4 MIN READ
Don’t Toss That Broken Gadget. This Free Service Can Help You Repair It
“Use it up, wear it out, make it do or do without.”
So goes the frugality adage born in the 1930s or ‘40s, and it’s great wisdom to live by to this day. In a highly disposable world, making the possessions you already own last as long as possible is just plain smart.
But how far are you supposed to go when it comes to “making it do”?
I can play handywoman if something basic breaks around the house, like a doorknob or a window screen. But if my microwave goes wonky and a thorough Google search hasn’t helped me troubleshoot, I’ll be honest with you: I’m gonna replace the microwave.
For most of us, DIY dreams and YouTube videos can only take us so far when it comes to fixing our own stuff. We get discouraged, feel overwhelmed or simply decide it’s not worth the time — and pull out our wallets instead.
Welcome to the age of the Repair Café, a new way of putting power back in the hands of consumers, celebrating practical knowhow and doing a little good for the Earth to boot.
What is a Repair Café?
Repair Cafés are free events where local craftsmen and specialists help community members fix broken items and learn new skills. They’re typically held about once a month in places like church basements, community centers and libraries.
And they’re not just for electronics repairs. Each Repair Café workshop offers a unique mix of professionals, based on who is available in the area, and their expertise can include bicycles, sewing, jewelry, furniture, toys and more.
You don’t even need to bring something broken — you can simply watch and learn (or help, if you want) while enjoying some free tea or coffee. There’s usually also a reading table where you can leaf through repair books on various subjects.
The inspiration for these events is simple. As the Repair Café website explains,
We throw away vast amounts of stuff. Even things with almost nothing wrong, and which could get a new lease on life after a simple repair.
The trouble is, lots of people have forgotten that they can repair things themselves or they no longer know how.
Knowing how to make repairs is a skill quickly lost. Society doesn’t always show much appreciation for the people who still have this practical knowledge, and against their will they are often left standing on the sidelines. Their experience is never used, or hardly ever.
That is, until now…
The Many Benefits of Repair Cafés
Repair Cafés serve several much-needed purposes. They help people save money by learning to fix the things they own rather than simply tossing them. They give craftspeople a chance to share their wisdom and empower average consumers.
Repair Cafés also preserve valuable memories by giving new life to sentimental items, like an heirloom locket or a vintage typewriter. They’re also fantastic for the environment.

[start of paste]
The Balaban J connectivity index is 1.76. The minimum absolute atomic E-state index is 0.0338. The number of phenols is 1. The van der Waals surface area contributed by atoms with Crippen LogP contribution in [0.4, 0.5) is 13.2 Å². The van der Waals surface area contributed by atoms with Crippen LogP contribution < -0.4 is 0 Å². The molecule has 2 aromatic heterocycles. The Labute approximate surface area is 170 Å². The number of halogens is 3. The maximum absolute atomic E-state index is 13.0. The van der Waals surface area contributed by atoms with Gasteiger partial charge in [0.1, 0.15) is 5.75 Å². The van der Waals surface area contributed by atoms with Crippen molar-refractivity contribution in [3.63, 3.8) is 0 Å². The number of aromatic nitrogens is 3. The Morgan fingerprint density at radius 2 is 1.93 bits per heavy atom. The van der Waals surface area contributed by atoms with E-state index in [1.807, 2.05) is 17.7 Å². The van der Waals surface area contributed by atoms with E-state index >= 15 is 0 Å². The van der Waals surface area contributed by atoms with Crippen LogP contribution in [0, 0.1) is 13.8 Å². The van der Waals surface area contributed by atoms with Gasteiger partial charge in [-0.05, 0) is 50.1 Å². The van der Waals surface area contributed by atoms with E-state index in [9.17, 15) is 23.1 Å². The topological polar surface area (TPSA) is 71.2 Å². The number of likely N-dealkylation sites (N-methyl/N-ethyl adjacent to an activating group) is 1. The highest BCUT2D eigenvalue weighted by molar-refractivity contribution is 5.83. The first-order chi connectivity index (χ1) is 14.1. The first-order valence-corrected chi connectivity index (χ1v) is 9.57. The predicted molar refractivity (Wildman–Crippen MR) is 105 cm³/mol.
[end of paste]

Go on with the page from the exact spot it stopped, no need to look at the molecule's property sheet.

Sustainability is a growing trend in everything from fashion to technology to coffee. It’s a mindset and a movement that focuses on standards and policies that reduce waste, conserve natural resources and support ecological balance. Repair Cafés play right into this movement, as the site notes:
People who might otherwise be sidelined are getting involved again. Valuable practical knowledge is getting passed on. Things are being used for longer and don’t have to be thrown away.
This reduces the volume of raw materials and energy needed to make new products. It cuts CO2 emissions, for example, because manufacturing new products and recycling old ones causes CO2 to be released.
Sounds to me like a “win” all around.
How to Find a Repair Café Near You
Sustainability advocate Martine Postma opened the first Repair Café location in Amsterdam in October 2009. Today, there are more than 1,200 Repair Cafés around the world. Check the map here to find one in your area.
These nonprofit, volunteer-run groups rely on donations to cover operating costs. If you’re interested in starting one yourself, you can get a starter kit here for €49 (around $52). It includes information on setting up and run a Repair Café, connecting with others in your area who are interested in starting one and promoting your event to your community.
Your Turn: Have you ever been to a Repair Café? Would you consider going to one? Share your thoughts in the comments!
Kelly Gurnett is a freelance blogger, writer and editor who runs the blog Cordelia Calls It Quits, where she documents her attempts to rid her life of the things that don’t matter and focus more on the things that do. Follow her on Twitter @CordeliaCallsIt.